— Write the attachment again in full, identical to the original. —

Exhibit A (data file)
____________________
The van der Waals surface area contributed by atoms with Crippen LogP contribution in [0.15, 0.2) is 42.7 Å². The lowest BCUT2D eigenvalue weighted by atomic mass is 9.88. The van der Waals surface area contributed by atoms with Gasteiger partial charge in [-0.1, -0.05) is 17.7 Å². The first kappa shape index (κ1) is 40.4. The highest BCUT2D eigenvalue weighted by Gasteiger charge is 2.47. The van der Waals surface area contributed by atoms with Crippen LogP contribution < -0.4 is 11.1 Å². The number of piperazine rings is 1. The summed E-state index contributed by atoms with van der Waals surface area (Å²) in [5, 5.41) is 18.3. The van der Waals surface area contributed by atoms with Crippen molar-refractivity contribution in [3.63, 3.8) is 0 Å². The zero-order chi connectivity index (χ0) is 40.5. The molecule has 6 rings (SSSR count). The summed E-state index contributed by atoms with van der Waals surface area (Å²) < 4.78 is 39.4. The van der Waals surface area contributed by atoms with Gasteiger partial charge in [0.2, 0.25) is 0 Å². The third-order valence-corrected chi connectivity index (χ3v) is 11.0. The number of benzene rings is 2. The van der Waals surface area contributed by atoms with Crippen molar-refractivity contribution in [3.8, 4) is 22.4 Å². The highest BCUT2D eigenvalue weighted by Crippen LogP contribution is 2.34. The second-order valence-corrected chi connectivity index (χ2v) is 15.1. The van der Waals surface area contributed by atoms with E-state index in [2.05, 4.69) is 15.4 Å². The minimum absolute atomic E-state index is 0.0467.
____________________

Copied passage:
The van der Waals surface area contributed by atoms with Crippen LogP contribution in [0.15, 0.2) is 42.7 Å². The lowest BCUT2D eigenvalue weighted by atomic mass is 9.88. The van der Waals surface area contributed by atoms with Gasteiger partial charge in [-0.1, -0.05) is 17.7 Å². The first kappa shape index (κ1) is 40.4. The highest BCUT2D eigenvalue weighted by Gasteiger charge is 2.47. The van der Waals surface area contributed by atoms with Crippen LogP contribution < -0.4 is 11.1 Å². The number of piperazine rings is 1. The summed E-state index contributed by atoms with van der Waals surface area (Å²) in [5, 5.41) is 18.3. The van der Waals surface area contributed by atoms with Crippen molar-refractivity contribution in [3.63, 3.8) is 0 Å². The zero-order chi connectivity index (χ0) is 40.5. The molecule has 6 rings (SSSR count). The summed E-state index contributed by atoms with van der Waals surface area (Å²) < 4.78 is 39.4. The van der Waals surface area contributed by atoms with Gasteiger partial charge in [0.2, 0.25) is 0 Å². The third-order valence-corrected chi connectivity index (χ3v) is 11.0. The number of benzene rings is 2. The van der Waals surface area contributed by atoms with Crippen molar-refractivity contribution in [3.8, 4) is 22.4 Å². The highest BCUT2D eigenvalue weighted by Crippen LogP contribution is 2.34. The second-order valence-corrected chi connectivity index (χ2v) is 15.1. The van der Waals surface area contributed by atoms with E-state index in [2.05, 4.69) is 15.4 Å². The minimum absolute atomic E-state index is 0.0467.